At Jason Cohen Pittsburgh, we’d say that this investment property is probably best used as a multifamily rental. Sure, dividing the home into several units will cost more upfront, but you’ll earn more in monthly rent payments from multiple tenants than a single family. However, six kitchens can require more maintenance than one. The more stuff you put into your investment property, the more that can go wrong. Is this too much for you to handle? Can you afford to spend the time fielding calls from tenants when there’s a plumbing backup? Can you fix the pipes yourself? If not, do you know who to call to do so? Can you drop everything and get to the property in time to fix the issue and keep your tenants satisfied?

investment property

Every property owner has a different situation. Some, like Jason Cohen Pittsburgh, are full-time investors. To others, an investment property is a side income source. Ask yourself: Do you have the time, knowledge, and resources to be a landlord? Or should you outsource the day-to-day maintenance of your investment property to a management company?

Time: Do you have time in your schedule to be called away from your other obligations to maintain your investment property? Is your rental property close to your home or work? Do you have several rental units? If you have other obligations, it may be a good idea to hire a property management company. Too much can go wrong at an investment property and it may be difficult to anticipate.

Of course, it’s a good idea to troubleshoot by fixing the potential problems with an investment property before putting the rental units on the market. You’ve already thoroughly researched and minimized risk when investing in the property.

Even if you’ve done as much preventative maintenance as possible and your investment property is pristine — the pipes and ducts are clear, the appliances are brand new, the windows are sturdy — there is always the human factor. Your tenants are people and, as the saying goes, even “the best laid plans of mice and men oft go astray.” Things will break. Do you have time to fix them?

Knowledge: Is your primary career and skill set related to your investment? Are you a master plumber or electrician? Or are you just a dude with an investment property? Think about the quality of repairs that you’d be able to make. When it comes to investment properties, minimizing guesswork is a great way to minimize risk. You don’t want to be asking yourself where to put the blue wire when fixing an electrical issue. A landlord is never expected to be a master at everything involved in the home, so it is important to have a network of people who are. If you have standing relationships with general handymen or expert maintenance professionals, you could easily field phone calls from tenants and outsource the hands-dirtying work to these contractors. If you have not forged these relationships, it may be a better idea to hire a property management company that has.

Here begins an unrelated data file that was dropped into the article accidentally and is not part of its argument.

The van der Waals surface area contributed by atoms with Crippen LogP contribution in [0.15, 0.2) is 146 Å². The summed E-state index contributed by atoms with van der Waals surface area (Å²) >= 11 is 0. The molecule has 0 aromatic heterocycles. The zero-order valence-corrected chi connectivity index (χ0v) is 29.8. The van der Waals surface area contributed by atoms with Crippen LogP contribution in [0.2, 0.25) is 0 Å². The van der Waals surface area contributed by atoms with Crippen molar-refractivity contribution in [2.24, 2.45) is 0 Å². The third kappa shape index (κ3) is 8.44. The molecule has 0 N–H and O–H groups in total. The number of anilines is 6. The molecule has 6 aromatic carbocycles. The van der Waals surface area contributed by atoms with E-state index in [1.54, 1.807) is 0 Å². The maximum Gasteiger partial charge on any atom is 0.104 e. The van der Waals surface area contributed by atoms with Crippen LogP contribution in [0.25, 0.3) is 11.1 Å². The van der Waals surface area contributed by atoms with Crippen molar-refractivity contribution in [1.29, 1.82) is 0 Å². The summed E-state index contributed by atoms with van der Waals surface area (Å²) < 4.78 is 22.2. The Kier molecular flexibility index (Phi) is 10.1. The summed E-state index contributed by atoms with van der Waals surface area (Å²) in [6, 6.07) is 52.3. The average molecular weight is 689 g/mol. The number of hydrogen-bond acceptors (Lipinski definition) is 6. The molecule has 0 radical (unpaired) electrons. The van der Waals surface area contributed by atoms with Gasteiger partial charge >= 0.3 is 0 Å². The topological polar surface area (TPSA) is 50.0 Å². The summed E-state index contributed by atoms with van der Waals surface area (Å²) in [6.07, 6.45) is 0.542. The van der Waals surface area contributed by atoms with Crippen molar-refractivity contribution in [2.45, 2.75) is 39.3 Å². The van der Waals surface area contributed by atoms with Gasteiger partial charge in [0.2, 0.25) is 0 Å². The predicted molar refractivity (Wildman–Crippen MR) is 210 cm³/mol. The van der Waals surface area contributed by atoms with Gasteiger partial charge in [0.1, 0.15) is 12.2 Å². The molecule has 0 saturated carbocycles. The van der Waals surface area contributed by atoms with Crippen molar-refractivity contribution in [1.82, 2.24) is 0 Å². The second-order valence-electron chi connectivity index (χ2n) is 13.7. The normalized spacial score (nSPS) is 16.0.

Resources: Whichever direction you choose to go in with your investment property, make sure that you’ve budgeted accordingly. Give yourself an hourly rate. Estimate how much time you’d have to spend dealing with tenants, collecting rent, and making repairs. Is it more cost-effective to outsource those duties to an external vendor even if you have to give them 10% of the monthly rental fees? How much would this investment property cut into the time you’ve already budgeted for other things? And would the quality of your repairs lead to subsequent repairs? Would you simply feel more comfortable having others perform these tasks?

Know your capabilities. Be aware of your limitations in terms of time, money, and expertise when deciding how to manage your investment property. At Jason Cohen Pittsburgh, we urge you to approach management with the same cautious rationale that you used when researching the investment property in the first place.

Then decide if you want to do it yourself or hire a property management company.